Theatre professor wins national research fellowship

Samuel Yates
Photo of Samuel Yates

Samuel Yates, assistant professor of theatre, has been awarded the American Society for Theatre Research's (ASTR) annual Research Fellowship to begin developing a new project, "'Mend your speech': Elizabeth Inchbald, Communication Disorder and the Remaking of Theatre History." He is this year's sole recipient of the fellowship, which will support a three-week residency at the Newberry Library in Chicago during the 2024-25 academic year.

Yates is a deaf artist and researcher whose work focuses on the aesthetics of disability and performance. His fellowship project revisits Susan Bennett's landmark field essay “The Making of Theatre History” (2010) to challenge missing and distorted information about 18th-century actor, editor and playwright Elizabeth Inchbald in theatre history anthologies and textbooks. While Bennett uses Inchbald to recenter women's labor in the narrative of theatre historiography's field formation, Yates claims this reconstruction overlooks the extensive acknowledgment of Inchbald's speech dysfluency in contemporary writing and biographical work. "ASTR has long been my academic home, so to have this vote of confidence and financial support from my peers on the Awards Committee means a great deal,” says Yates. “The fellowship will provide seed-funding to begin research on my second book, which explores how disability and race shape creative, embodied linguistic practices in performance.”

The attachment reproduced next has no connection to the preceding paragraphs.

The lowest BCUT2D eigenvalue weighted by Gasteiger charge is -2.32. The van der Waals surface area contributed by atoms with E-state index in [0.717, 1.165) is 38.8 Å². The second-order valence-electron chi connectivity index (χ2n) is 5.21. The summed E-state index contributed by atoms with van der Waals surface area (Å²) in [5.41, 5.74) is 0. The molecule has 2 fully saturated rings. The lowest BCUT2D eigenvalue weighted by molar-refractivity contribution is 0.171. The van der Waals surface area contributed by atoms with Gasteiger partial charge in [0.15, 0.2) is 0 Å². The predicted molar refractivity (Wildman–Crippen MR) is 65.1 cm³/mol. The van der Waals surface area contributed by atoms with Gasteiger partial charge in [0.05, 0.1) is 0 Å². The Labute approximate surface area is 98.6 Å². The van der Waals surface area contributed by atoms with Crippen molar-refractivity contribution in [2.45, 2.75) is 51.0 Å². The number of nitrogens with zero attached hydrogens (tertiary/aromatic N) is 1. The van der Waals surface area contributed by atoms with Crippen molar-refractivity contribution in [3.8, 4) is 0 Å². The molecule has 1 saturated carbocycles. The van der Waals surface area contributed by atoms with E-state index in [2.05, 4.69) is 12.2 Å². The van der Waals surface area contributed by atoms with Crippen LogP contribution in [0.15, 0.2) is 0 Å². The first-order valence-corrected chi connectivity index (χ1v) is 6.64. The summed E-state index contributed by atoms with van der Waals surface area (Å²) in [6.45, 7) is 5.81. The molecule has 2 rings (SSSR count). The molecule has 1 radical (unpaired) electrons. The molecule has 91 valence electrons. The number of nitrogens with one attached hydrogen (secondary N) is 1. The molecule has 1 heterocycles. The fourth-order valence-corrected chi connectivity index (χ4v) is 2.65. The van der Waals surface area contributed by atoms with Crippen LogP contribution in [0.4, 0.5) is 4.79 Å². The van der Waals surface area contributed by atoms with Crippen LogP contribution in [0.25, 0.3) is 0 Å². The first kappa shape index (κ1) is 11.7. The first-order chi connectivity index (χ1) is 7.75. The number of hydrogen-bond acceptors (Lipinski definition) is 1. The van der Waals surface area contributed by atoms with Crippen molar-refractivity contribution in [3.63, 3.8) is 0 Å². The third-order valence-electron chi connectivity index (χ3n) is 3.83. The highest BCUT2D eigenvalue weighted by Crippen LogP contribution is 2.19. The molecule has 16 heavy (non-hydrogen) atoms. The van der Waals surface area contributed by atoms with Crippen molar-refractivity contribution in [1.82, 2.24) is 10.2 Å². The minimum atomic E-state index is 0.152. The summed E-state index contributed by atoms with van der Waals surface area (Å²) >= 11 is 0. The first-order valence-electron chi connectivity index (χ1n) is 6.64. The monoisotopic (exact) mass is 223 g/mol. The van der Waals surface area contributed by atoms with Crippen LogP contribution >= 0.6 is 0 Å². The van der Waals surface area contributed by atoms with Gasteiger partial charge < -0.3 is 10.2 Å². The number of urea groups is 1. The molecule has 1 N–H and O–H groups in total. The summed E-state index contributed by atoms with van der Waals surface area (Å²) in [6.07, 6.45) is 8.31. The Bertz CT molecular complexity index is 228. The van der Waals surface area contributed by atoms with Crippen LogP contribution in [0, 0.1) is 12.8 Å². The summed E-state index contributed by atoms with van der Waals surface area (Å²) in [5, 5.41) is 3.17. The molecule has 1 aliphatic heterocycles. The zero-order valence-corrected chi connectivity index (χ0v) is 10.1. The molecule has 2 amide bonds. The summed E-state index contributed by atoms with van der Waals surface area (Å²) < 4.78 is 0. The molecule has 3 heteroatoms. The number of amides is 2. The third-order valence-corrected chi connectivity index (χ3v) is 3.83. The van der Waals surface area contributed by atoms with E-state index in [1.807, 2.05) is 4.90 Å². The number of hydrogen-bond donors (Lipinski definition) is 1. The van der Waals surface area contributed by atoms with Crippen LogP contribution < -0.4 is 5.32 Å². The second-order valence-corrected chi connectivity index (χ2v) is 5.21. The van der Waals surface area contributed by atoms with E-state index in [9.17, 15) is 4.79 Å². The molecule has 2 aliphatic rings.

Yates' project charts the path from Inchbald's first major theatrical role (Cordelia in Shakespeare's King Lear who must “mend [her] speech]”) to her success as a playwright and editor of play anthologies, investigating how she used drama and speech acts as tools to negotiate her speech disorder. By clarifying ways that Inchbald used her experience with dysfluency as a communication tool, Yates reveals how disability embodiment impacted the emergence of the dramatic literature canon in the Georgian Era.

“My investigation of Inchbald began when I started teaching Bennett's essay to my undergraduate theatre history students. I was surprised to discover a wealth of unacknowledged material around Inchbald's disability, and this changed how I approached my teaching,” says Yates. “It forces us to reappraise the absence of disability as a meaningful identity category in theatre historiography. To work equitably as theatre artists and scholars, we must challenge assumptions within academic training grounds about dis/ability and a performer's body and labor.”